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  • Writer's pictureLindsay Wall, PharmD, RPh

The Pharmaceutical Industry and Funding Healthcare Costs

Over the years, the pharmaceutical industry has made huge profits from the necessary and sometimes life-saving medications that are needed by its customers. In fact, according to the JAMA Network, “From 2000 to 2018, 35 large pharmaceutical companies reported cumulative revenue of $11.5 trillion, gross profit of $8.6 trillion, EBITDA of $3.7 trillion, and net income of $1.9 trillion.” Despite the huge revenue that these companies make, they pay very little in corporate taxes.

The Nation reported in 2018 that pharmaceutical companies avoided paying $2.3 billion in taxes in just the United States. All of the tax loopholes used by these companies are legal and they are not the only large corporations taking advantage of these cuts. If the United States government alone held accountable the pharmaceutical giants to pay their fair share of corporate taxes, our healthcare system could benefit greatly. What if that $2.3 billion in taxes had been used to fund wellness programs, help reduce prescription drug costs for the elderly or uninsured patients, and even provide vaccinations to children.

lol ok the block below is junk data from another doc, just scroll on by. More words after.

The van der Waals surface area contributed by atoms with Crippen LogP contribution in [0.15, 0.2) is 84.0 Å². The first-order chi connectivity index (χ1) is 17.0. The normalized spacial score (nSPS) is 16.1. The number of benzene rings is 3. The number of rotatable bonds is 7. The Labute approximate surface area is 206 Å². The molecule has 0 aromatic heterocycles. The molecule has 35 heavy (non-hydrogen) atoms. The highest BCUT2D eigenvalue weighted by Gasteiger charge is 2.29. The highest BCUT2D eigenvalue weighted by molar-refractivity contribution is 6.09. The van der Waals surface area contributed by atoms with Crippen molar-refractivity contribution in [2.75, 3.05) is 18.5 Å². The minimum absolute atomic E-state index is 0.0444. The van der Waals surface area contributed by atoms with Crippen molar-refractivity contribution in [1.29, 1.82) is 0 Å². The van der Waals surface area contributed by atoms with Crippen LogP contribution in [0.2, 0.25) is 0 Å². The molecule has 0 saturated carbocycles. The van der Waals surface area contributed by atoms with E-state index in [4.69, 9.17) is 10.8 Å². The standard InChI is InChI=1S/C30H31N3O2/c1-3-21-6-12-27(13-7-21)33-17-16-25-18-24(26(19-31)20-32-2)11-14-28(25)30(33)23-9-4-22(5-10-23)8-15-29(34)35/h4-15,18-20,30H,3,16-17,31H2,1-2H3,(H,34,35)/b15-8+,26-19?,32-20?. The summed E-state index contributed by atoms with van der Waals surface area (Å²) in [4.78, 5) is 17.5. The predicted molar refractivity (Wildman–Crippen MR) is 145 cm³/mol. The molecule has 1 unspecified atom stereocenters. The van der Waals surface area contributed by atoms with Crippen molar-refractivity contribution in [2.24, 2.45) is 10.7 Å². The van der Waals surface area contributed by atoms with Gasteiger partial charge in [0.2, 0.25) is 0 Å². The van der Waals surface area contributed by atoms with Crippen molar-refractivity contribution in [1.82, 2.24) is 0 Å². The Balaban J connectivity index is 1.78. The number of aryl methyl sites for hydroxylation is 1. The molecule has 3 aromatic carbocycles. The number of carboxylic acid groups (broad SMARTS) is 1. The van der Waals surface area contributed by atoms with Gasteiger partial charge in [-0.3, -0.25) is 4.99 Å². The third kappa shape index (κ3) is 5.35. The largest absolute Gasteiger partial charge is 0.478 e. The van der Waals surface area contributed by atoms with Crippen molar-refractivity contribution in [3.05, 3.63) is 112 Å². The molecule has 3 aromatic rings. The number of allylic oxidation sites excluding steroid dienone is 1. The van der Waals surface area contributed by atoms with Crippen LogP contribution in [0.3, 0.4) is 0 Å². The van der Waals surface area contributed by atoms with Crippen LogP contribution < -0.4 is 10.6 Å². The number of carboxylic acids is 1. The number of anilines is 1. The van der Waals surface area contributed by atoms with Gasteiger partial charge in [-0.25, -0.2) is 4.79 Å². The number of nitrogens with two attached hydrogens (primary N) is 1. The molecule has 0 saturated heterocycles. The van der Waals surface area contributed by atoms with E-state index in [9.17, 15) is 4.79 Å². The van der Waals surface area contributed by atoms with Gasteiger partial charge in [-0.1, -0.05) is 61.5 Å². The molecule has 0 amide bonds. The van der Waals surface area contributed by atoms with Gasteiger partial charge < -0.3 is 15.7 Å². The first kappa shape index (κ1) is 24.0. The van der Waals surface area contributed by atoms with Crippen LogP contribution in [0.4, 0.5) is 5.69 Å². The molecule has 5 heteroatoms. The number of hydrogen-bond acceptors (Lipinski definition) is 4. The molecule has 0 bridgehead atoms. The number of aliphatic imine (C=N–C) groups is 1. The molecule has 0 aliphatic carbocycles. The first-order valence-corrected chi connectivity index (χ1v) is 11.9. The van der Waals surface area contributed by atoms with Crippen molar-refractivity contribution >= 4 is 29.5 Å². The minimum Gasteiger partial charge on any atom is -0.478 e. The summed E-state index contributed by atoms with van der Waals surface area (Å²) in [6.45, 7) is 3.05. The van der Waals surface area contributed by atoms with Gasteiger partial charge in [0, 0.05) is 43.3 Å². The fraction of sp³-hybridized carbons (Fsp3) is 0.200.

In 2019, Oxfam reported Merck & Co, Pfizer, Johnson & Johnson, and Abbott should have paid $3.8 billion worldwide in taxes. If that money had been paid and governments invested this money in healthcare, it could have paid for 10 million girls to be vaccinated against the virus that causes cervical cancer and pneumonia vaccines for nearly nine million children. These vaccines would save countless lives around the globe.

While the costs of healthcare continue to rise, more Americans are being forced to choose between buying food or paying for essential prescription medicines. All the while the pharmaceutical industry and its investors continue to see record breaking profit at the cost of its customers – the American taxpayers.

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